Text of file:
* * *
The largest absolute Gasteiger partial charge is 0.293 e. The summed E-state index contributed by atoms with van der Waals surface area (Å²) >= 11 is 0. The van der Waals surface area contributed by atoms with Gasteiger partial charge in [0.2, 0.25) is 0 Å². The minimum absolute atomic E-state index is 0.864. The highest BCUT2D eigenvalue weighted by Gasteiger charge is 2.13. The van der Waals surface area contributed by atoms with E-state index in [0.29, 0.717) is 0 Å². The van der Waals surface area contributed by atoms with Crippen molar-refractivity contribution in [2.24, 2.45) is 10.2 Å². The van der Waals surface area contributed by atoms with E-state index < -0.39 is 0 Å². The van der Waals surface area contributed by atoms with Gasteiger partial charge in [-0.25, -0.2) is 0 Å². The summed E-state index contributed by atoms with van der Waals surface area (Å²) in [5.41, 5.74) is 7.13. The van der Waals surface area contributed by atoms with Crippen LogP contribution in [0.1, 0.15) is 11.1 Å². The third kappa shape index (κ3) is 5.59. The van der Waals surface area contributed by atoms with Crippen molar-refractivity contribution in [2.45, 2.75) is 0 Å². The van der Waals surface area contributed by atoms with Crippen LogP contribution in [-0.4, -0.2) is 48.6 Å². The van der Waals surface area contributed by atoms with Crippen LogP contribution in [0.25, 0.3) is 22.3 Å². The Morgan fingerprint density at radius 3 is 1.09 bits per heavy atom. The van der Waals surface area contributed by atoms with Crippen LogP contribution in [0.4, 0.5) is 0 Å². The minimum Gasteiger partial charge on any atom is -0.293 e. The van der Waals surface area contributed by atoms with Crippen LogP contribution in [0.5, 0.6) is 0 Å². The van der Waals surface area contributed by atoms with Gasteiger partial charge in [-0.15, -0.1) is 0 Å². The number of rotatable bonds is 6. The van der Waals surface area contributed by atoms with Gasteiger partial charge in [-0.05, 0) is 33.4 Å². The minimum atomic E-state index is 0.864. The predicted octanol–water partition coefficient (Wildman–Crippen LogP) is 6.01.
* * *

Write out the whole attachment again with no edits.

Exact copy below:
The largest absolute Gasteiger partial charge is 0.293 e. The summed E-state index contributed by atoms with van der Waals surface area (Å²) >= 11 is 0. The van der Waals surface area contributed by atoms with Gasteiger partial charge in [0.2, 0.25) is 0 Å². The minimum absolute atomic E-state index is 0.864. The highest BCUT2D eigenvalue weighted by Gasteiger charge is 2.13. The van der Waals surface area contributed by atoms with E-state index in [0.29, 0.717) is 0 Å². The van der Waals surface area contributed by atoms with Crippen molar-refractivity contribution in [2.24, 2.45) is 10.2 Å². The van der Waals surface area contributed by atoms with E-state index < -0.39 is 0 Å². The van der Waals surface area contributed by atoms with Gasteiger partial charge in [-0.25, -0.2) is 0 Å². The summed E-state index contributed by atoms with van der Waals surface area (Å²) in [5.41, 5.74) is 7.13. The van der Waals surface area contributed by atoms with Crippen LogP contribution in [0.1, 0.15) is 11.1 Å². The third kappa shape index (κ3) is 5.59. The van der Waals surface area contributed by atoms with Crippen molar-refractivity contribution in [2.45, 2.75) is 0 Å². The van der Waals surface area contributed by atoms with Crippen LogP contribution in [-0.4, -0.2) is 48.6 Å². The van der Waals surface area contributed by atoms with Crippen LogP contribution in [0.25, 0.3) is 22.3 Å². The Morgan fingerprint density at radius 3 is 1.09 bits per heavy atom. The van der Waals surface area contributed by atoms with Crippen LogP contribution in [0.4, 0.5) is 0 Å². The minimum Gasteiger partial charge on any atom is -0.293 e. The van der Waals surface area contributed by atoms with Crippen LogP contribution in [0.5, 0.6) is 0 Å². The van der Waals surface area contributed by atoms with Gasteiger partial charge in [-0.15, -0.1) is 0 Å². The number of rotatable bonds is 6. The van der Waals surface area contributed by atoms with Gasteiger partial charge in [-0.05, 0) is 33.4 Å². The minimum atomic E-state index is 0.864. The predicted octanol–water partition coefficient (Wildman–Crippen LogP) is 6.01.